Tourism, given that it involves in situ experiences, has led to greater protection of and improvements to some unique landscapes such as the Victoria Falls and the Matopo balancing rocks in Zimbabwe, the Great East African Rift Valley, Mount Kilimanjaro and many others. Most of these have since been declared ‘World Heritage Sites’ under UNESCO. Ethiopia has 14 Thomas P. Z. Mpofu eight such tourist sites on the UNESCO list, and is about to add two more. 6. Improved image Because of the economic benefits that accrue from international tourism, some African governments have committed themselves o improving their image and positioning on the international stage. This is due to the realization that the growth of tourism has often been constrained by a negative image of Africa in international media, mainly focused on drought, famine, and wars; the state of tourist infrastructure and facilities; the relative high cost of airfares, car-hire and entrance fees. To address the issue of image, some African governments have gone out of their way to attract MNCs, through incentives and tax concessions, to invest in their countries. Others have focused on expanding their tourism infrastructure, improving services rovided by their hotels and tour operators, as well as access to their attractions. In Ethiopia, the state has committed itself to “improve Ethiopia’s international image and positioning” and “establish an enabling environment” and “better investment incentives” (A Plan Accelerated and Sustained Development to End Poverty (PASDEP), 2006:57 and 58). Negative impacts of tourism in Africa Despite the many benefits that have so far accrued to African countries, the process of globalization has also been associated with a number of negative effects.
These include the problem of financial leakages to pay for imports and other intermediaries, as well as the repatriation of foreign currency to mother countries of MNCs. Page (2005) estimated the average import-related leakage for most African countries to be between 40 and 50 per cent. He goes on to say that only 10% of gross earnings from tourism were retained within the country (Page, 2005). It is for this reason that, while Ethiopia is considering increasing the “volumes of tourists and levels of tourist spending”, the country calls upon the tourism sector to “minimize foreign exchange leakages” (PASDEP, 006:57). JBAS Vol. 1 No. 2 Sept. 2009 15 Some international travel companies often provide the entire package of services to the traveler, from planning of holidays and purchasing of tickets, right through to travel, accommodation, catering and local tours. This arrangement has enabled international tourists to spend only a small fraction of their money in the destination countries. The globalization of the tourism globalization often leads to price increases of basic commodities as well as high land values.
As a consequence, the availability of basic commodities has declined at the expense of “international” products, thus forcing local residents to travel long distances to buy basic commodities. Due to high land values, some local business people have been driven further away from the tourism core areas, a process referred to as the “displacement effect”. According to Burns and Holden (2005), multinational corporations may even drive some locally-owned businesses completely out of business. Third, the globalization of the tourism industry has tended to be characterized by expatriate labor. Generally, jobs in high ositions are often reserved for expatriate employees while locals are employed in lowly paying and seasonal jobs. According to Parkins (2000), some foreign-owned companies usually build, own and manage their own tourist complexes, with little advantage to host countries. From socio-cultural perspective, an influx of large numbers of international tourists into some parts of Africa has led to a change in cultural values, and not necessarily for the better. In some African countries, the socio-political dynamics of international tourism have resulted in the local community largely losing its cohesion as well as control over its own affairs.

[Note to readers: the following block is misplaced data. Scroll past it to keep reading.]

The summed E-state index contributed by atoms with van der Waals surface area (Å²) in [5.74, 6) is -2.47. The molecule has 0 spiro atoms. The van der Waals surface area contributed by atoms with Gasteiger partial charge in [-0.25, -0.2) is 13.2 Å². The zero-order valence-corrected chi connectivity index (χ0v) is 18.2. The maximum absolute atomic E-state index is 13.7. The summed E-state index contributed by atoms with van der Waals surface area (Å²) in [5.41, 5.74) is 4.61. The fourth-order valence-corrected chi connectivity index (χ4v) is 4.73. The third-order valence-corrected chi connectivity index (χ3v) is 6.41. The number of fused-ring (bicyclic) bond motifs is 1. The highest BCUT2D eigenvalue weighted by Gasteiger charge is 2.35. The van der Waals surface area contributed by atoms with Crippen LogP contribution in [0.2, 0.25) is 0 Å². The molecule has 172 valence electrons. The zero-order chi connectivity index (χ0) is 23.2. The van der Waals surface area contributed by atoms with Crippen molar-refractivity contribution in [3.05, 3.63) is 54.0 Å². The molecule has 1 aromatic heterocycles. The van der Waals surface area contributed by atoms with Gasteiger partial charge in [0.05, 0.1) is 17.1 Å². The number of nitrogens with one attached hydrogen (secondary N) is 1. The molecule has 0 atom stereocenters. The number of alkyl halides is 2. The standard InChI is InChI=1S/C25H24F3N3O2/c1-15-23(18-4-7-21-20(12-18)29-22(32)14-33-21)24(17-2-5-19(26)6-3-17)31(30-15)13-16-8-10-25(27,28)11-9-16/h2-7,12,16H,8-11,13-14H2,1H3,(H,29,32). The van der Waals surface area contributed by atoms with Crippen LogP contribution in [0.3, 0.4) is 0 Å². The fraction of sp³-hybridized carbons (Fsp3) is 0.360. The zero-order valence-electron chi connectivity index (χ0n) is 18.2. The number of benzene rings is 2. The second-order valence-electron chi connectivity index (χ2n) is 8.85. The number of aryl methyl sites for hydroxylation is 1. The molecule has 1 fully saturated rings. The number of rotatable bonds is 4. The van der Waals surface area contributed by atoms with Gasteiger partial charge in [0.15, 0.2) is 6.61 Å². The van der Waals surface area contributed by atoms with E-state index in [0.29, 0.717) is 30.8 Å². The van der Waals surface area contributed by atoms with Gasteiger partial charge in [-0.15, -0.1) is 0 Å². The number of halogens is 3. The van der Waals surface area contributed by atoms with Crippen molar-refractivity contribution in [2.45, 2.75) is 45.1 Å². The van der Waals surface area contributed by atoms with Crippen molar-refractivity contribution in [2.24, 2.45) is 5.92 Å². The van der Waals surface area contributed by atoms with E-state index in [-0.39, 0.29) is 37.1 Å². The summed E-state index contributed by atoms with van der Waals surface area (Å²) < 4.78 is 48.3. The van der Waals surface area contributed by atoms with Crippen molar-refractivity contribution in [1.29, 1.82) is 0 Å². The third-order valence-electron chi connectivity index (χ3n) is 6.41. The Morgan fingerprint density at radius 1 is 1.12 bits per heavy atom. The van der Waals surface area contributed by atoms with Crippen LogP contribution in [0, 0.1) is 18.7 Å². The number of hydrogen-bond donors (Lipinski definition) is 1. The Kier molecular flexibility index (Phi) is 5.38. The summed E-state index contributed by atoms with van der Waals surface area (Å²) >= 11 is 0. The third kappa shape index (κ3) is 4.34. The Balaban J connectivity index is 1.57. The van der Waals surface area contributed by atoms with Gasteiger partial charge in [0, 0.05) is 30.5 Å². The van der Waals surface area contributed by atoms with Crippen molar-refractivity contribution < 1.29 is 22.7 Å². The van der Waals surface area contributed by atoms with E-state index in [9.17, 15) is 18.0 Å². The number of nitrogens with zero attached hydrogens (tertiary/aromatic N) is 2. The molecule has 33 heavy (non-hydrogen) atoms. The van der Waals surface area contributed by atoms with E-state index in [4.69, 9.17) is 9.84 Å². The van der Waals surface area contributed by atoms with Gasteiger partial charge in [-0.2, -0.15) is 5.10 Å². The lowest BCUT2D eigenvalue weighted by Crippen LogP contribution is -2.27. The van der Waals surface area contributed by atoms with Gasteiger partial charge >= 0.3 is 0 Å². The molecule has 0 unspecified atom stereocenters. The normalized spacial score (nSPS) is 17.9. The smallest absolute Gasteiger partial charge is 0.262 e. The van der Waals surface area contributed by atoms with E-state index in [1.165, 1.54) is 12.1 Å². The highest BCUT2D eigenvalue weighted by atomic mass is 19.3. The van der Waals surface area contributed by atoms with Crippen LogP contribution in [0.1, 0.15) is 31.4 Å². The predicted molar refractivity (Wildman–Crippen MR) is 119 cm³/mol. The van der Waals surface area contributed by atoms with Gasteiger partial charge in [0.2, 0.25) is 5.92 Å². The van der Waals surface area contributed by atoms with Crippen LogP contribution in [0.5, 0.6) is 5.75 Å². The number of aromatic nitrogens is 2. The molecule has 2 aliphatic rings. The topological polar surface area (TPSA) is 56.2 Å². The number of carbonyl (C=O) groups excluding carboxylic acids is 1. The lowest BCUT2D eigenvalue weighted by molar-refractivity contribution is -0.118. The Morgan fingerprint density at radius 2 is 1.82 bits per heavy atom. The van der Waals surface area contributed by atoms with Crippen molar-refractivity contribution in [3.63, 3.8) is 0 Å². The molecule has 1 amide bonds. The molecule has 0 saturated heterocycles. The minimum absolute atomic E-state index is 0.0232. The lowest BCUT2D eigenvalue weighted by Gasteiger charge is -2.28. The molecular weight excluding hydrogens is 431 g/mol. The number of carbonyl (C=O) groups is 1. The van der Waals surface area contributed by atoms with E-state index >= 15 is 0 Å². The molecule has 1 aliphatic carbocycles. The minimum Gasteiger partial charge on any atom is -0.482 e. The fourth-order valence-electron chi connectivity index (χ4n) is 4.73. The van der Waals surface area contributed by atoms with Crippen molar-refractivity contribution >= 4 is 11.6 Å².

Practices such as prostitution, drug dealing, and black markets are among the often cited ills. This has negatively affected some African ways of life which involved a greater sense of community co-operation and a strong commitment to family life, religion and traditional customs. 16 Thomas P. Z. Mpofu Environmentally, an influx of large numbers of tourists has tended to destroy the very ambience that attracts tourists in the first place. Unfortunately, many multinational corporations do not rank environmental protection among their priorities. As a consequence, the impacts of their operations are hardly monitored. Conclusion
The conclusion of the paper is that the globalization of the tourism industry into a more global export product has brought many positive impacts to African countries. However, the impacts that accrue to each country depend upon its level of development; the degree of incorporation into the world economy; as well as the investment climate of each country. To fully benefit from the positive impacts of globalization, the paper recommends that African countries need to improve their image on the world stage. It is critical to realize that tourism is a very sensitive sector that involves the movement of people, not goods or commodities.
As such, most people will always consider their safety first before choosing a destination whose security is, from their point of view, suspect. This is a basic natural instinct of most human beings. However, while striving to benefit from this growing industry, African countries need to closely monitor the negative economic, socio-cultural and environmental aspects of globalization. This way, Africa can have its cake and eat it, too! References JBAS Vol. 1 No. 2 Sept. 2009 17 Bhatia, A. K. 2006. International Tourism Management, Sterling Publishers, Pvt, Ltd, New Delhi. Brunt, B. 1997.